Natai Beach, Phang Nga, Thailand: This year of adventure and discovery ends where it began, on this gorgeous stretch of beach facing the Andaman sea. Nine months ago when I was last at my Thai residence I launched this blog, plotted my cycling route across Europe, and conducted due diligence on Yaowawit, the Thai Student Academy for which I went the distance. Sitting in the balmy April weather, then it was all so abstract, so speculative, as I imagined how I might get from one side of Europe to another, and privately wondered: could I, would I, should I?
After pedaling across my second continent in as many years it’s befitting that I end the year where this journey began. At home in Thailand. It’s been quite a home-coming.
Two days ago the leaders of Yaowawit, Sabine and Bill, paid a visit. In what is becoming a tradition on Natai beach, I organized a gathering for our burgeoning beach community and about twenty neighbors came over for wine and cheese and to hear from Sabine and Bill about the good work they’re doing at Yaowawit. Later that evening over dinner I shared some of my European war stories. I have many.
Yesterday my friend Dave and I cycled to Yaowawit, which is 69 kilometers (one-way) from my residence along hilly country roads and dense green jungle. This was an impromptu ride, inspired somewhere between the main course and desert the prior evening. On the way naturally we were chased by a few dogs. Naturally, I barked back.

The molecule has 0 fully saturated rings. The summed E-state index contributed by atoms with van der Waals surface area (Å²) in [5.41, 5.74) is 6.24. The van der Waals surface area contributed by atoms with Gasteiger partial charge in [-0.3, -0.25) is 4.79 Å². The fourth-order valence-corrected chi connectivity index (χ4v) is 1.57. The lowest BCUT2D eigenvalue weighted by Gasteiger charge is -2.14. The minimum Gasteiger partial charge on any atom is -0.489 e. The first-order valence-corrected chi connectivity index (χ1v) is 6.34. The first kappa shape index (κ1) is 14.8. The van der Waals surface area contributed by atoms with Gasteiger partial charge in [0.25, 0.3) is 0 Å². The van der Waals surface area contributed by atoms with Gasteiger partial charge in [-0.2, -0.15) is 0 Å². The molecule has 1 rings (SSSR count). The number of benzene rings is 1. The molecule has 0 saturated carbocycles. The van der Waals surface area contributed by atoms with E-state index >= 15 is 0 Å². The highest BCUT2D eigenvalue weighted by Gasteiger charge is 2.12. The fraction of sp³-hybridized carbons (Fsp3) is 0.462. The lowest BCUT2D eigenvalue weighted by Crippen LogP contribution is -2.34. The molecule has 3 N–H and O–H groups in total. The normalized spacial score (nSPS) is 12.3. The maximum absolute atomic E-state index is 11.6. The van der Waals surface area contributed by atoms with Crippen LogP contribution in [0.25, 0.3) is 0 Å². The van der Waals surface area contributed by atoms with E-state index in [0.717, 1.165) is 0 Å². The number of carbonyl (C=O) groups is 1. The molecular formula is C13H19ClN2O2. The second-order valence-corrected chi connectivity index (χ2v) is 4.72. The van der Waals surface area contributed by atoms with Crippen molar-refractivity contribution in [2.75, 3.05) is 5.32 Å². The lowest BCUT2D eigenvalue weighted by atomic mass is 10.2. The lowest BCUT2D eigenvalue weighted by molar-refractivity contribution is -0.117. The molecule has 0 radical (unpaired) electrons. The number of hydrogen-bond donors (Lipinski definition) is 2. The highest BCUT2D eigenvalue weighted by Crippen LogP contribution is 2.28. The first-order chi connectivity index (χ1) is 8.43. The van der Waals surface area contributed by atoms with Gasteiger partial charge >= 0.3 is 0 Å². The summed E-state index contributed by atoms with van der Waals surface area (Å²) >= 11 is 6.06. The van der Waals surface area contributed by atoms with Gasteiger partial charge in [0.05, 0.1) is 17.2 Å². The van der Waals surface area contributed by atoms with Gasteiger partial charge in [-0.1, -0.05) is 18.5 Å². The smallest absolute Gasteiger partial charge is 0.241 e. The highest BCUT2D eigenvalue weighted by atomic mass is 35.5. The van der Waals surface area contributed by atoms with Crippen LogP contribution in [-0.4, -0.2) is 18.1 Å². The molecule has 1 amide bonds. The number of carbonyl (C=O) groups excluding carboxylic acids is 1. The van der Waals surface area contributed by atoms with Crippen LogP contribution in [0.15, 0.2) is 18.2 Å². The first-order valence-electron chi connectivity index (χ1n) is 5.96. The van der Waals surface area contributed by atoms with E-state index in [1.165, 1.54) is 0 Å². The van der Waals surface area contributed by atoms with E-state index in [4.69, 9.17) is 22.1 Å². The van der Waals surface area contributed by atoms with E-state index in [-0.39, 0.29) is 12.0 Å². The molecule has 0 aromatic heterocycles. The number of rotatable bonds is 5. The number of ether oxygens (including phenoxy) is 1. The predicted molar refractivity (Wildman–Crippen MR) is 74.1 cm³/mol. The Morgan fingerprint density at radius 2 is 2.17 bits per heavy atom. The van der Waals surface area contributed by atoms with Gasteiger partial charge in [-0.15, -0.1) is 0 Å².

Dave and I were greeted by scores of happy and healthy and energetic Yaowawit kids, all dressed in school uniform and eager to show me a thank you poster they created. It was a touching occasion and arriving at Yaowawit by bicycle a fitting home-coming, the perfect cap for TransEuropa 2011.
We showed Dave around the Yaowawit campus then had a delicious Thai lunch with Sabine and Bill. Then a special Yaowawit assembly was called and I stood before all the 100+ children and spoke about my experiences in cycling across Europe on their behalf, and how it wasn’t always easy or fun. Then the hands came up for questions, and the questions kept coming. I was impressed by the maturity and by the curiosity of the questions. Some of my favorites: What breed of dogs chased me? Did I see any snakes? Where did I sleep and eat? Did I cycle at night? Why do I like to cycle, anyway? The kids’ exuberance reminded me why I endured all those kilometers, all those mountains, all those wrong turns, and all that crappy weather to get from Lisbon to Istanbul.
After the Assembly Dave and I then hopped on the bikes for the return journey home. Of the many things I have learned this year, the joy of coming home is one of the great lessons 0f 2011. Especially when there’s a precious little boy waiting for you, ready to go ride the waves.